A “Women at Home” page in 1934 contained two poultices for “obstinate skin trouble”: one made by mixing powdered starch and boracic powder with hot water, and the other by sprinkling a layer of powdered charcoal on a linseed or bread poultice. A similar starch poultice was recommended in 1903 for removing scabs from the head before applying ointment, while “Annette” was told to put a starch poultice made with bran water on painful sunburn in 1905.

Ship’s biscuits

Some ingredients were even more unusual. A memoir by Navy admiral Reginald Bacon, published in 1925, told of one crew, injured in pursuit of a slavers vessel, who had been reduced to “poulticing the wounds of those who survived with ship’s biscuits, soaked in cocoa, bandaged on with strips torn from such clothing as they could spare”.

Poultice and plasters could also feature sinister components. The use of arsenic for skin cancers was a prevalent “quack” treatment. An inquest report from Enniscorthy in 1859 recounted how weaver Redmond Kavanagh had died from arsenic externally applied in a “cancer plaster”. “The usual symptoms of poisoning set in. The plaster was taken off and thrown into the fire, and the part affected poulticed with barley and linseed meal.”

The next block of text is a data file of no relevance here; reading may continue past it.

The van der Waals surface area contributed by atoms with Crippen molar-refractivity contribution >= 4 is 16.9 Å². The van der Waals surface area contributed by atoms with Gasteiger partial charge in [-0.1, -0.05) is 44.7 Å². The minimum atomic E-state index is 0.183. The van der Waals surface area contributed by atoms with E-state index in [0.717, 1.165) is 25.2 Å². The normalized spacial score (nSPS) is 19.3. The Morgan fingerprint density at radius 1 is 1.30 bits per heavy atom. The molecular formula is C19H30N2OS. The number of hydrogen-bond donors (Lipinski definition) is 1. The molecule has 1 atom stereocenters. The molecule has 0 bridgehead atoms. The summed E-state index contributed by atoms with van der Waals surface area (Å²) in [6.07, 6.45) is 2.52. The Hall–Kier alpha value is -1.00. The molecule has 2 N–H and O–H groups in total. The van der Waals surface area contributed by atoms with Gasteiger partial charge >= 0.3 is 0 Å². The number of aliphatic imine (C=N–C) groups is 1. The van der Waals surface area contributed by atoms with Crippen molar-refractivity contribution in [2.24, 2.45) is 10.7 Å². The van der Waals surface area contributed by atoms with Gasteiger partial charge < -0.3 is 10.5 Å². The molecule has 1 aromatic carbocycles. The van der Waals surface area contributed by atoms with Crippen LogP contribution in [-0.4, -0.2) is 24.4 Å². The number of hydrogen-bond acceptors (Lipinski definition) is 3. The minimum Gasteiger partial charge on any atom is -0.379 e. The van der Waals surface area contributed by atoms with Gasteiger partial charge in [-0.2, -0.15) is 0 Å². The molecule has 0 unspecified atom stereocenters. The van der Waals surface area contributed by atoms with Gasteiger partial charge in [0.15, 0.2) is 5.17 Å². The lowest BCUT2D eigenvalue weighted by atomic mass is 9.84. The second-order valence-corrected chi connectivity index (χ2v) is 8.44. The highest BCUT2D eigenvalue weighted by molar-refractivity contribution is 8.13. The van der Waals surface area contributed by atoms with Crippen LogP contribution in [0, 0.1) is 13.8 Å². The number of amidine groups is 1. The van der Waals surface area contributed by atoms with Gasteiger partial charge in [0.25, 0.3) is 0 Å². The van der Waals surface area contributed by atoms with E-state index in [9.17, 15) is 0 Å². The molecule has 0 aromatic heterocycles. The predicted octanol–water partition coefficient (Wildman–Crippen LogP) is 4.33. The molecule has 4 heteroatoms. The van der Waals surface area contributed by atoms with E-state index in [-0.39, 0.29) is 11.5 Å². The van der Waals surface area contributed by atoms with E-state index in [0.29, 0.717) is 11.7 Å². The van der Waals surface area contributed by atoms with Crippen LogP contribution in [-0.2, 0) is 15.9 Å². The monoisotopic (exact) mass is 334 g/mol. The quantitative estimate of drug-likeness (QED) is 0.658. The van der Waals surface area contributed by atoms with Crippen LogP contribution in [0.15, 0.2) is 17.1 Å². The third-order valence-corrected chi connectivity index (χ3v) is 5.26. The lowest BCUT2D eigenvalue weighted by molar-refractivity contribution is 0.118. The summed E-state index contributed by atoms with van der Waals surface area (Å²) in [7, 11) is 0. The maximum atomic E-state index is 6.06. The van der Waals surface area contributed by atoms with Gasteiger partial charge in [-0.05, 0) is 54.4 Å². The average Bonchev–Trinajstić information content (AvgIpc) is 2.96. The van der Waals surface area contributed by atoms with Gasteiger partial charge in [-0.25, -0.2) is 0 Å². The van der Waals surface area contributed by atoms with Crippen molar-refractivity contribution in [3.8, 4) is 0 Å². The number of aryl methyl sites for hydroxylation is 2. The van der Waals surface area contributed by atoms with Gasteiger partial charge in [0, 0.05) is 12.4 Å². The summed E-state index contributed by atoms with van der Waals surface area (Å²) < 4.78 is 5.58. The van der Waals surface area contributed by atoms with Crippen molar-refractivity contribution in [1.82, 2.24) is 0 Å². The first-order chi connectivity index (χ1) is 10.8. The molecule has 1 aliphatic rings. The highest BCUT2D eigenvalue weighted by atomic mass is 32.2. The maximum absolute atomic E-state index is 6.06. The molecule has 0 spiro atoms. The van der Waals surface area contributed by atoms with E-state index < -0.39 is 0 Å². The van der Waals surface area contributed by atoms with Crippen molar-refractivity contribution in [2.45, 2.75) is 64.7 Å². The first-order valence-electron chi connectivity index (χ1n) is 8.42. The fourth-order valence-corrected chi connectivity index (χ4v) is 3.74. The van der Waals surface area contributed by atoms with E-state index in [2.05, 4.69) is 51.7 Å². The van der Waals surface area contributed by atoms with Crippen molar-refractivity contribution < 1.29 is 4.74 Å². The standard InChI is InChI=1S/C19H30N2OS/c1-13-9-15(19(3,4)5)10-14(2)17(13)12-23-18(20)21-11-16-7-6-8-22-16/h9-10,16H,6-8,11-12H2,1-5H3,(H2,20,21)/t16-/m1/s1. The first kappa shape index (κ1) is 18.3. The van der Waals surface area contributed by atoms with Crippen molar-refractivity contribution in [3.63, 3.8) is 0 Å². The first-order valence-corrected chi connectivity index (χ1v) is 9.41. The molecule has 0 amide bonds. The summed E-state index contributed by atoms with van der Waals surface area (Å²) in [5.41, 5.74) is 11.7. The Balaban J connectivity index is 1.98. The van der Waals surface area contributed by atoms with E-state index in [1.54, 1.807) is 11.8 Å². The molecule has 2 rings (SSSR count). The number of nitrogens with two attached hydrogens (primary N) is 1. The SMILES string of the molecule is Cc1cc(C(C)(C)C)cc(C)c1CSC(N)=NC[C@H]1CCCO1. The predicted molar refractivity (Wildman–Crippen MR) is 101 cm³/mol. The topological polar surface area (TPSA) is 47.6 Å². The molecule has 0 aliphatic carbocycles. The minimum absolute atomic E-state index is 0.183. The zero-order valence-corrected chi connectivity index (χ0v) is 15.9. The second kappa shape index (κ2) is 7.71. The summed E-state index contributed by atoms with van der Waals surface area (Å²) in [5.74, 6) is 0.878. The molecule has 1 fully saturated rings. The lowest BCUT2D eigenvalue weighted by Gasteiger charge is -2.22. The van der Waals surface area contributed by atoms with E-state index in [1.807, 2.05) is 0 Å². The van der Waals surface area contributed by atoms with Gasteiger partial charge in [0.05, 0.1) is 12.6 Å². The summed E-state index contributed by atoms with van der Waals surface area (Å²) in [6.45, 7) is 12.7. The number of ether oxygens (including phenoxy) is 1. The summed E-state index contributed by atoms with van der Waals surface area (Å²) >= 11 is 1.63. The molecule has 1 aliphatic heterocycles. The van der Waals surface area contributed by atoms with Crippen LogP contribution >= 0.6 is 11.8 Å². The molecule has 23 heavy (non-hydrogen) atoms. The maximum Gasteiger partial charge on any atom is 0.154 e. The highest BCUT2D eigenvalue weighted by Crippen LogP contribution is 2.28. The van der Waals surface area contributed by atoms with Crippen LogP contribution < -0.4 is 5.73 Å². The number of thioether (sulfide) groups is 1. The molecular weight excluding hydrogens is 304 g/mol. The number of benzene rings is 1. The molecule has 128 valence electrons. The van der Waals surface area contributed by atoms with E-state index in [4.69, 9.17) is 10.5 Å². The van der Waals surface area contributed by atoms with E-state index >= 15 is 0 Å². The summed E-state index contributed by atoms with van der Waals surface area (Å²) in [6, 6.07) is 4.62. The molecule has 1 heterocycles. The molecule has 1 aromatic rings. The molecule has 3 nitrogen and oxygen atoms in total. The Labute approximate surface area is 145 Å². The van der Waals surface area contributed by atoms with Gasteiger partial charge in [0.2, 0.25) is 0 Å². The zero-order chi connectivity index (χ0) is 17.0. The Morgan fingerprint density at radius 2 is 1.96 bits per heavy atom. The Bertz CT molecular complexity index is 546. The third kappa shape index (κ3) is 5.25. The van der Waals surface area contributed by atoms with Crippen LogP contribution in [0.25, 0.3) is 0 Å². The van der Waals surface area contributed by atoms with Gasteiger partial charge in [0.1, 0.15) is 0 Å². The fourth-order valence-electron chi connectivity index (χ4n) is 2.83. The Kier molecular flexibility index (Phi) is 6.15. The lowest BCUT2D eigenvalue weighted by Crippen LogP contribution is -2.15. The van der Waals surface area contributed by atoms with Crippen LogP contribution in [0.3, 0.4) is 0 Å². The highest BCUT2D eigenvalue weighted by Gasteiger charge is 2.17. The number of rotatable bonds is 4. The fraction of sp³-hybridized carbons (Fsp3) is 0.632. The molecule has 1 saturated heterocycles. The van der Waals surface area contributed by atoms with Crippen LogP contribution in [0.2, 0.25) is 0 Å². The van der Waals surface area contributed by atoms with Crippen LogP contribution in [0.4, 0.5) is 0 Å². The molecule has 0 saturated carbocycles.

As the 20th century brought many medical advances – and the commercial availability of less-homespun options – even previously approved poultice treatments fell out of favour among medical professionals.

Their gradual loss of appeal to the public, meanwhile, may have been aided by the intensive promotional campaign launched in the late 1920s by Vicks VapoRub, which pitched itself as the “modern” alternative to the “old-fashioned poultice”.

- This is part of a series looking at the archives of The Irish Times concerning health.
1) Sleeping secrets: undress in the dark
2) Cooking for invalids: wine and champagne
3) Eat fat, no milk: 19 rules of long living
4) Bloody cures for women’s periods
5) Electrical cures to revive sluggish functions
6) Your ‘flatulence’ explain your ‘noises’
7) Curing psoriasis with nude sunbathing
8) Weight-loss: Obesity soap and fat massage
9) Institution Dubliners hoped they'd never enter
10) Cocaine Tooth Powder
11) ‘Sun-ray’ therapy
12) Men’s hair products
13) A history of Irish lunacy
14) Prescribing clothes for women’s health
15) Most unhealthy of any great Irish towns